It also defines the set of master data domains that are controlled by the hub.
It defines who can do what on each domain based on OutSystems roles.
For each domain there should be one and only one repository, where all the entities will be stored.
Entities and domain hierarchy should also be defined in the catalogue to ease master data synchronization and visualization.
Each domain must have an ownership definition showing exactly which scenario is to be handled on each case: internal (local MDM ownership), external (external system ownership) or hybrid (both MDM and external system ownership).
An hybrid scenario means that some physical entities of a specific domain may be extended by information that will be controlled by master data hub itself.
A domain with External ownership may have more than one external system to query for data, that will be orchestrated at the integration level.
- Pooling synchronization
An external ownership domain must define the pooling synchronization details (frequency, connection details, lag between request, …) to accomplish this operation.
- Extended Information
In case of hybrid ownership, it should be defined which additional information is to be managed by the MDM itself.
For caching purposes, like we’ll see on section Caching, there should be defined a version for each master data domain that will enable cache invalidation.
The MDM Repositories are the modules where master data entities are stored and grouped as master data domains. There should be one and only one Repository, configured at the Catalogue, for each master data domain defined there.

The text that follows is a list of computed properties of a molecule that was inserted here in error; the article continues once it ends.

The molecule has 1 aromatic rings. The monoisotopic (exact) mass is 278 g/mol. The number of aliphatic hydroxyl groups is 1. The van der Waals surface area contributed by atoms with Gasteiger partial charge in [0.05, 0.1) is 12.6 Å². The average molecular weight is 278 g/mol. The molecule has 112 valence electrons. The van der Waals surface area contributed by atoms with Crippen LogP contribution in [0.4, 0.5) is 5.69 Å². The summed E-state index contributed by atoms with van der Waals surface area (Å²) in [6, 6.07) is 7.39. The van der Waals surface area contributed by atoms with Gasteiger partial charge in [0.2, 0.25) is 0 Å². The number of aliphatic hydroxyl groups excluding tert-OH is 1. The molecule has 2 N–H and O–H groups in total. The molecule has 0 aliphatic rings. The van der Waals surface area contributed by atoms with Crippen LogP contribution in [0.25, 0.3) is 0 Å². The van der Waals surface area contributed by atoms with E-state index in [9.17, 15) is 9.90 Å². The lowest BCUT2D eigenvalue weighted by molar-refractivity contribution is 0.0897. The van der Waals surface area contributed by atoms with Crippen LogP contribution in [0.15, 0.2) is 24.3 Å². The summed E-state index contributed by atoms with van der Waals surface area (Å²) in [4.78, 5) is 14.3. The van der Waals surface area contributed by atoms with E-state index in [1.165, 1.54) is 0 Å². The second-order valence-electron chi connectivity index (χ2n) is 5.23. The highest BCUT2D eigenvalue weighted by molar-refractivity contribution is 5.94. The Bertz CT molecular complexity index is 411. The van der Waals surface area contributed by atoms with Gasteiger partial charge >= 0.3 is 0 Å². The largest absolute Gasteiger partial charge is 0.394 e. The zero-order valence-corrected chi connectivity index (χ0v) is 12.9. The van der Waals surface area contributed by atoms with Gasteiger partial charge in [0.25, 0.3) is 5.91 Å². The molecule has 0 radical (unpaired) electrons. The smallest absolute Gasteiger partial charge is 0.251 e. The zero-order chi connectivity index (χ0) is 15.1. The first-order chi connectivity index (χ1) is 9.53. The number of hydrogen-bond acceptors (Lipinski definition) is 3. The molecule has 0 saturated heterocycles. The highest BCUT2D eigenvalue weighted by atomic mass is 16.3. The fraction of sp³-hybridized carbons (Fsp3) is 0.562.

These repository modules must also support all interoperability and business logic that feeds the MDM exposed services and synchronization engine, in case of hybrid or external ownership. The reason for this is that they must implement and address all the local specifics of each logical domain in a loosely coupled way, this way avoiding other more generic modules to become tight to the particularities of a special domain.
The way master data entities are grouped into the same MDM repository depends on how related these entities are, how volatile master data is and how decoupled do we need them to be.
Different repositories cannot reference each other, since they may be stored in different database catalogues.
Master data entities should only be exposed as read-only and change operations should be made available as public user actions, as good OutSystems architecture practices recommend.
Finally, master data entities should comprise a versioning feature and, in some cases, auditing may also be necessary.
Exposing services as REST API
MDM should deliver services for external systems to interact with it in a SOA based architecture. These services should be exposed as REST API in order to enable synchronous access to the catalogue and repository master data. This way, as there is no fixed contract available between the client and the service provider, changes to the API can be restricted to the master data domain they apply to.
MDM API should be the standard way to retrieve master data from the MDM, and it is also how Replicator and Caller consumers do it, as we showed before in section Consumers of the MDM.
In the following example, you can see API methods to retrieve all or a specific record of the catalogue or repository.
In case there is a need to change master data from outside the hub, it may also be possible to include create, update and delete methods at the API level.
The way MDM API exposes synchronous REST API services should be totally agnostic from the master data entities that are being handled. The conversion logic should be transferred to the repository modules.
The flow of control should be like shown in the picture and explained below:
- Consumer requests all supplier master data via REST API
- MDM API asks MDM Catalogue which repository is the responsible for these entities
- MDM Catalogue returns the responsible repository to the MDM API
- MDM API requests supplier entities from the correct repository (MDM Repository Supplier)